Project Tigr in 2017

Danielle Emma Vass
Feb 27, 2017 · 5 min read

3 years ago I built a website called Project Tigr as an aid for me to teach students to code more efficiently. Over the years it has evolved into a system of projects and worksheets which were simple connected markdown files.

For example, there is an interactive emoji project, which contains a couple of worksheets. One worksheet will contain many much smaller markdown files, which students can work through at their own pace.

How an emoji worksheet currently looks in Project Tigr

Why I had to re-write:

I had to essentially start completely fresh in December 2016. The backend I used to connect all the information together was hosted on which Facebook shut down in January 2017. I knew this in January 2016, but like every person with a good intention I procrastinated!

I spent a long time attempting to learn nodejs, expressjs, and MongoDB to write my own API and backend. In the end I decided I didn’t know enough to make it really happen, and I really didn’t feel confident in maintaining something like that, especially from a security stand point of looking after children’s data!

So with that decision I looked at moving to the next best thing, which is Google’s Firebase. However, Firebase isn’t the same as Parse at all. Objects are stored and interacted with completely differently. Not to worry though! It would give me a good opportunity to fix the things I hadn’t thought about when I built Project Tigr the first time around.

Another thing I could look at doing was hosting my own markdown files. Historically, I had used GitHub’s Gist and a JavaScript library to display markdown files. This was great because it meant I could edit the files if they were inaccurate on the fly, without having to re-upload. It also acted as kind of a VPN in the schools for displaying the content. I could host all my images on imgur, which for sensible reasons is blocked on most school networks, and it would still work for them!

Unfortunately, if you have a full classroom of 30 kids all trying to access the same markdown files GitHub think your attempting to DDoS them and start denying rate limiting. Maybe now would be a good make those markdown files local?

What currently works

I knew I didn’t have a lot of time, I have a “real” job and a bunch of other commitments to keep up with. So I had to think super MVP when working out what to put into the new Project Tigr!

MVP means some things look a bit broken!

Currently there are only two projects, with only a couple of worksheets, with worksheet items hosted in Firebase. Many of the demo screenshots use JSFiddle, which has changed significantly over the years. So I’m trying to update all the worksheets before they show up on the new Project Tigr.

Each worksheet has a markdown element with pre-defined seperators, so I can chunk a worksheet into smaller items using JavaScript.

Firebase doesn’t really have a nice way to add totally new objects, so I wrote my own hack way of doing it! Currently I can create and edit projects, worksheets, and upload blocks of markdown. This also means I’ve had to create a folder for all my hacks.

Although I was working on MVP, I wanted to set myself up with better foundation to add to in the future. I decided I needed to be a better web developer; something to do with using gulp, grunt, or web pack maybe? At the start I didn’t really know what I wanted to do with any of these things, or why I’d need them.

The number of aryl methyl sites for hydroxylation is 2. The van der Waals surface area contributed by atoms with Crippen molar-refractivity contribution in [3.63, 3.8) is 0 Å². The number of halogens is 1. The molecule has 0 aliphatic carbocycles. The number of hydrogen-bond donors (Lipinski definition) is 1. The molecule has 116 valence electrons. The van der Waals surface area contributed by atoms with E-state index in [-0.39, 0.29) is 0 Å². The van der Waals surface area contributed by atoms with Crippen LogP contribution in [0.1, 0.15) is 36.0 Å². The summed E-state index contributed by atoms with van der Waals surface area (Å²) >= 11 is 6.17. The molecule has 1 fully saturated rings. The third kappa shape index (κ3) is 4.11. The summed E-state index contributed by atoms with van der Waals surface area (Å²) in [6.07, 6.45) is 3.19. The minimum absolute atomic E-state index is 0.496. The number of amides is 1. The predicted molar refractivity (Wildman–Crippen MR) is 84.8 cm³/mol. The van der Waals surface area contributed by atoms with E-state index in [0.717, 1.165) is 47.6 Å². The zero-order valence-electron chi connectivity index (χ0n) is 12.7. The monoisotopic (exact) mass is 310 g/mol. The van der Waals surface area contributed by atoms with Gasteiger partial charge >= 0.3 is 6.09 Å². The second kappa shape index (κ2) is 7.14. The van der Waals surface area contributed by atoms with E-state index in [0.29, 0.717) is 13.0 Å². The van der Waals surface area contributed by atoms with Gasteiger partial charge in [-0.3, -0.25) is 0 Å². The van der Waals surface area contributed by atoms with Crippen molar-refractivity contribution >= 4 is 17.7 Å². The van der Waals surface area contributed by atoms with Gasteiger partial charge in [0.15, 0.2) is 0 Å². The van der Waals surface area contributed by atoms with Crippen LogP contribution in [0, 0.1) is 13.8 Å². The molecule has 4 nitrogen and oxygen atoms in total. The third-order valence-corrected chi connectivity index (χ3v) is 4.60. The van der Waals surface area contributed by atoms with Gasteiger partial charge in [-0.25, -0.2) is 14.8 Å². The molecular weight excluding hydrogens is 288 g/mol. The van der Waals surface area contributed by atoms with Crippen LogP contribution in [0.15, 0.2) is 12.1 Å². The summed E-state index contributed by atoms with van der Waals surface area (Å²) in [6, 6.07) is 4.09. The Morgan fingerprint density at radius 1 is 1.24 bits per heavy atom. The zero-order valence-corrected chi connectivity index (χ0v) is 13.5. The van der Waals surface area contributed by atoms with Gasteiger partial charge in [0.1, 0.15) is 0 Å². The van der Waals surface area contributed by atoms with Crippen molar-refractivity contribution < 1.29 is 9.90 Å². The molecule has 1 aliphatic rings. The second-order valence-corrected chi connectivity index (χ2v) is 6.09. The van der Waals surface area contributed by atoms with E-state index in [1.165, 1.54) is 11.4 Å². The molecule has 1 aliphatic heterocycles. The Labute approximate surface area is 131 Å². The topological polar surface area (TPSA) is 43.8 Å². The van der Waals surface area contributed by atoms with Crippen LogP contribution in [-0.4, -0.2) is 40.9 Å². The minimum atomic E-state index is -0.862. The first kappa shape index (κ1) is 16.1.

I went to a couple of meetups and asked a bunch of different people what I should do. I decided on using grunt. This meant I could also use the bootstrap SASS project, and convert it into the css files I’d need. This gave me the flexibility to edit CSS in a lot more friendlier manner.

Using gulp will also let me write some tests! But we’re still thinking super MVP, tests will come later!

In the last version of Project Tigr I’d used a neat template library called MustacheJs. Templating saved me a tonne of time building things last time, so why change something that works? Somehow I’m now using a different templating called HandlebarsJS. I’m not really sure how that happened to be honest.

I’d never been able to host the templates outside of the file I needed. I still had to copy paste or only use the templates in specific places. I’ve learned to put each template into it’s own file, and call it on demand. This is pretty good because it means I can kinda cheat and make elements I’ll need more than once into a template. So, now my nav bar is a template, and I can add nav items to it programmatically!

Finally, the last piece of the puzzle I needed to accomplish was allowing students to feedback. We’ve spoken to the lovely people at Bath Spa University who have advised us on ways to get quantative data from children. We’re going with a thing called the affective learning scale. It looks like this:

The benefit of this is the questions have already been peer reviewed so maybe we could use the answers for proper data? The only thing we’ve changed is emojifying the answers! I’m just really not sure I’m so comfortable asking children this super long list of questions.

Next pieces

We’re not at the end yet! There’s definitely a lot of things that I’m still working on with Project Tigr. Firstly, I need to start tracking analytics to see if anyone is actually using this thing!

After that, I want to be able to create accounts so students can keep a track of their own progress and maybe even earn achievements. I also like the idea of enabling messaging, which means I need to also be able to create teacher profiles too.

So definitely a lot hopefully to check back on!


how, what, why?